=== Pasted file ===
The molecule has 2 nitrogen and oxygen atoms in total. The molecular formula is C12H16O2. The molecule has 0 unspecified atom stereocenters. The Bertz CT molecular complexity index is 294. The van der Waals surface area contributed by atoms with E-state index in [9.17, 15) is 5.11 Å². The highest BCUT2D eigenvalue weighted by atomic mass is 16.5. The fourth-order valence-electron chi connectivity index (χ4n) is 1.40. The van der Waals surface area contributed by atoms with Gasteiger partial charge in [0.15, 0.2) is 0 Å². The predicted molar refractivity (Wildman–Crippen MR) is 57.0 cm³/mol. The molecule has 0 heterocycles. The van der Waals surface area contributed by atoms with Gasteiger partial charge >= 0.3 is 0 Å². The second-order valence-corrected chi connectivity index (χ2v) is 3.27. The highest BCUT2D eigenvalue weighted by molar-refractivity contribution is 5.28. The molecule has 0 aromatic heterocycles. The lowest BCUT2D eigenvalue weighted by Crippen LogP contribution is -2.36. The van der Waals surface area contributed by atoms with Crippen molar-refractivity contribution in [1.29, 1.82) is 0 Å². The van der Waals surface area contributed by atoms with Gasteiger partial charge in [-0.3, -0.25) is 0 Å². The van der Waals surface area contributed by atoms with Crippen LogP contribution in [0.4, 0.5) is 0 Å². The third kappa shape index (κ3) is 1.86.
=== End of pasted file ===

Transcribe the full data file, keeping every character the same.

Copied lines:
The molecule has 2 nitrogen and oxygen atoms in total. The molecular formula is C12H16O2. The molecule has 0 unspecified atom stereocenters. The Bertz CT molecular complexity index is 294. The van der Waals surface area contributed by atoms with E-state index in [9.17, 15) is 5.11 Å². The highest BCUT2D eigenvalue weighted by atomic mass is 16.5. The fourth-order valence-electron chi connectivity index (χ4n) is 1.40. The van der Waals surface area contributed by atoms with Gasteiger partial charge in [0.15, 0.2) is 0 Å². The predicted molar refractivity (Wildman–Crippen MR) is 57.0 cm³/mol. The molecule has 0 heterocycles. The van der Waals surface area contributed by atoms with Gasteiger partial charge >= 0.3 is 0 Å². The second-order valence-corrected chi connectivity index (χ2v) is 3.27. The highest BCUT2D eigenvalue weighted by molar-refractivity contribution is 5.28. The molecule has 0 aromatic heterocycles. The lowest BCUT2D eigenvalue weighted by Crippen LogP contribution is -2.36. The van der Waals surface area contributed by atoms with Crippen molar-refractivity contribution in [1.29, 1.82) is 0 Å². The van der Waals surface area contributed by atoms with Gasteiger partial charge in [-0.3, -0.25) is 0 Å². The van der Waals surface area contributed by atoms with Crippen LogP contribution in [0.4, 0.5) is 0 Å². The third kappa shape index (κ3) is 1.86.